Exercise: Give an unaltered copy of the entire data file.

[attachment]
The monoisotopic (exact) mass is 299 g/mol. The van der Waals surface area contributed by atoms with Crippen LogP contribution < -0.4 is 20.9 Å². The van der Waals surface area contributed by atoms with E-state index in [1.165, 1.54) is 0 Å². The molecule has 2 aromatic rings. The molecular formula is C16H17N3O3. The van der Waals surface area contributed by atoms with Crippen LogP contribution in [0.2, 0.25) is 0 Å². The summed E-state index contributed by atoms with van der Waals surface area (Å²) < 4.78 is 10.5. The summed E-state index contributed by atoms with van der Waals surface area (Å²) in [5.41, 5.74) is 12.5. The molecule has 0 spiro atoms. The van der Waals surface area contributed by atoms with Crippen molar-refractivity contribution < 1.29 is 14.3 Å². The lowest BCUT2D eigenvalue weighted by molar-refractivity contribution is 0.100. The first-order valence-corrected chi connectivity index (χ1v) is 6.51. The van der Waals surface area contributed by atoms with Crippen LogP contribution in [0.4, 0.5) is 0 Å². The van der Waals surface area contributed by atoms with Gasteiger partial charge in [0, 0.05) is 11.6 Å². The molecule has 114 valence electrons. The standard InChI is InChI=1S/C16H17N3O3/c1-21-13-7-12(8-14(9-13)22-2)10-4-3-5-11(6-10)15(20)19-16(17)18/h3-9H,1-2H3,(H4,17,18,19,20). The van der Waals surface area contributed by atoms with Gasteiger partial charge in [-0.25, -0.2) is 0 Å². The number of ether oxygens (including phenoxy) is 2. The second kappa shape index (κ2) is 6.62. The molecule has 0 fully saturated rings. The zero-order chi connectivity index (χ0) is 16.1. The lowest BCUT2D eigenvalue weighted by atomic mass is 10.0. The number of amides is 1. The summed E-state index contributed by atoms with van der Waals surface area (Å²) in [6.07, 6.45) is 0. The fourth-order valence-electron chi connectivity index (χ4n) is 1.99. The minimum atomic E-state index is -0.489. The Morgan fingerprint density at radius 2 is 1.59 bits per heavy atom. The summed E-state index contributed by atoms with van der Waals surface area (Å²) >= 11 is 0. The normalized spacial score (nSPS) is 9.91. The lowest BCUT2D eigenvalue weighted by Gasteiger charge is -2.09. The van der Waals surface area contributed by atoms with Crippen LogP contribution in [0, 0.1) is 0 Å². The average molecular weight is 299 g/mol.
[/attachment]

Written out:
The monoisotopic (exact) mass is 299 g/mol. The van der Waals surface area contributed by atoms with Crippen LogP contribution < -0.4 is 20.9 Å². The van der Waals surface area contributed by atoms with E-state index in [1.165, 1.54) is 0 Å². The molecule has 2 aromatic rings. The molecular formula is C16H17N3O3. The van der Waals surface area contributed by atoms with Crippen LogP contribution in [0.2, 0.25) is 0 Å². The summed E-state index contributed by atoms with van der Waals surface area (Å²) < 4.78 is 10.5. The summed E-state index contributed by atoms with van der Waals surface area (Å²) in [5.41, 5.74) is 12.5. The molecule has 0 spiro atoms. The van der Waals surface area contributed by atoms with Crippen molar-refractivity contribution < 1.29 is 14.3 Å². The lowest BCUT2D eigenvalue weighted by molar-refractivity contribution is 0.100. The first-order valence-corrected chi connectivity index (χ1v) is 6.51. The van der Waals surface area contributed by atoms with Crippen LogP contribution in [0.4, 0.5) is 0 Å². The van der Waals surface area contributed by atoms with Gasteiger partial charge in [0, 0.05) is 11.6 Å². The molecule has 114 valence electrons. The standard InChI is InChI=1S/C16H17N3O3/c1-21-13-7-12(8-14(9-13)22-2)10-4-3-5-11(6-10)15(20)19-16(17)18/h3-9H,1-2H3,(H4,17,18,19,20). The van der Waals surface area contributed by atoms with Gasteiger partial charge in [-0.25, -0.2) is 0 Å². The number of ether oxygens (including phenoxy) is 2. The second kappa shape index (κ2) is 6.62. The molecule has 0 fully saturated rings. The zero-order chi connectivity index (χ0) is 16.1. The lowest BCUT2D eigenvalue weighted by atomic mass is 10.0. The number of amides is 1. The summed E-state index contributed by atoms with van der Waals surface area (Å²) in [6.07, 6.45) is 0. The fourth-order valence-electron chi connectivity index (χ4n) is 1.99. The minimum atomic E-state index is -0.489. The Morgan fingerprint density at radius 2 is 1.59 bits per heavy atom. The summed E-state index contributed by atoms with van der Waals surface area (Å²) >= 11 is 0. The normalized spacial score (nSPS) is 9.91. The lowest BCUT2D eigenvalue weighted by Gasteiger charge is -2.09. The van der Waals surface area contributed by atoms with Crippen LogP contribution in [0, 0.1) is 0 Å². The average molecular weight is 299 g/mol.